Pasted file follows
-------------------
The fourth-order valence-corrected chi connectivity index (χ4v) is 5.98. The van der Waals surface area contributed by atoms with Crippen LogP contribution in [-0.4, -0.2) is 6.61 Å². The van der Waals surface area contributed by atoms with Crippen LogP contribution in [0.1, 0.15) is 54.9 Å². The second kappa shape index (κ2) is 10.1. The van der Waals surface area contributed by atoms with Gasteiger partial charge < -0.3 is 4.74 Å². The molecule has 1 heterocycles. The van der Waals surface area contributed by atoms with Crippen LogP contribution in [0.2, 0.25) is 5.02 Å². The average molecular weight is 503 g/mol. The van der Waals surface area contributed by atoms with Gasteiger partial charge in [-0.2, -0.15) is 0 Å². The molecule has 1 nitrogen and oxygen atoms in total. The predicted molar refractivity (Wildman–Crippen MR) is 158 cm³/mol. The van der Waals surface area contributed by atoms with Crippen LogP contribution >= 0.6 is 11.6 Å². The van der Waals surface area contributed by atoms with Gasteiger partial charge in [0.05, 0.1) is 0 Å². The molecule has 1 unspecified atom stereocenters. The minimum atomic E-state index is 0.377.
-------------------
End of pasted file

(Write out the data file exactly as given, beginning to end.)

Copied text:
The fourth-order valence-corrected chi connectivity index (χ4v) is 5.98. The van der Waals surface area contributed by atoms with Crippen LogP contribution in [-0.4, -0.2) is 6.61 Å². The van der Waals surface area contributed by atoms with Crippen LogP contribution in [0.1, 0.15) is 54.9 Å². The second kappa shape index (κ2) is 10.1. The van der Waals surface area contributed by atoms with Gasteiger partial charge < -0.3 is 4.74 Å². The molecule has 1 heterocycles. The van der Waals surface area contributed by atoms with Crippen LogP contribution in [0.2, 0.25) is 5.02 Å². The average molecular weight is 503 g/mol. The van der Waals surface area contributed by atoms with Gasteiger partial charge in [-0.2, -0.15) is 0 Å². The molecule has 1 nitrogen and oxygen atoms in total. The predicted molar refractivity (Wildman–Crippen MR) is 158 cm³/mol. The van der Waals surface area contributed by atoms with Crippen LogP contribution >= 0.6 is 11.6 Å². The van der Waals surface area contributed by atoms with Gasteiger partial charge in [0.05, 0.1) is 0 Å². The molecule has 1 unspecified atom stereocenters. The minimum atomic E-state index is 0.377.